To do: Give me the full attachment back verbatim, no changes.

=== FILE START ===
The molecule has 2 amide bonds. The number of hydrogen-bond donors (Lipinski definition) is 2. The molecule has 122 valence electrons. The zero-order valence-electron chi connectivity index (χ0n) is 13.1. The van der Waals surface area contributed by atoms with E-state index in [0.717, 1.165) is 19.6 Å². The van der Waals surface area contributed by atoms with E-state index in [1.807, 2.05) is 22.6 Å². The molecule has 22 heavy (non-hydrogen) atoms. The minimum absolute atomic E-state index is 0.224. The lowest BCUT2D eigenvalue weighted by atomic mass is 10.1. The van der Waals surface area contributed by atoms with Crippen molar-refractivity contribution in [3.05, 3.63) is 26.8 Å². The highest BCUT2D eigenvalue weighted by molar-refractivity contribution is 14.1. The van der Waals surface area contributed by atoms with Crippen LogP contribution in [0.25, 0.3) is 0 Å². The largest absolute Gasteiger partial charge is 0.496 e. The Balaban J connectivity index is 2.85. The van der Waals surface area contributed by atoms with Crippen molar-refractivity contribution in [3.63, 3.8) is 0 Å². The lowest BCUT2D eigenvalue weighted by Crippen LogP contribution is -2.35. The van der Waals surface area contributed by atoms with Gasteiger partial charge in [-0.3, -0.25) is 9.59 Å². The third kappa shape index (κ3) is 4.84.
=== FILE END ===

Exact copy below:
The molecule has 2 amide bonds. The number of hydrogen-bond donors (Lipinski definition) is 2. The molecule has 122 valence electrons. The zero-order valence-electron chi connectivity index (χ0n) is 13.1. The van der Waals surface area contributed by atoms with E-state index in [0.717, 1.165) is 19.6 Å². The van der Waals surface area contributed by atoms with E-state index in [1.807, 2.05) is 22.6 Å². The molecule has 22 heavy (non-hydrogen) atoms. The minimum absolute atomic E-state index is 0.224. The lowest BCUT2D eigenvalue weighted by atomic mass is 10.1. The van der Waals surface area contributed by atoms with Crippen molar-refractivity contribution in [3.05, 3.63) is 26.8 Å². The highest BCUT2D eigenvalue weighted by molar-refractivity contribution is 14.1. The van der Waals surface area contributed by atoms with Crippen LogP contribution in [0.25, 0.3) is 0 Å². The largest absolute Gasteiger partial charge is 0.496 e. The Balaban J connectivity index is 2.85. The van der Waals surface area contributed by atoms with Crippen molar-refractivity contribution in [3.63, 3.8) is 0 Å². The lowest BCUT2D eigenvalue weighted by Crippen LogP contribution is -2.35. The van der Waals surface area contributed by atoms with Gasteiger partial charge in [-0.3, -0.25) is 9.59 Å². The third kappa shape index (κ3) is 4.84.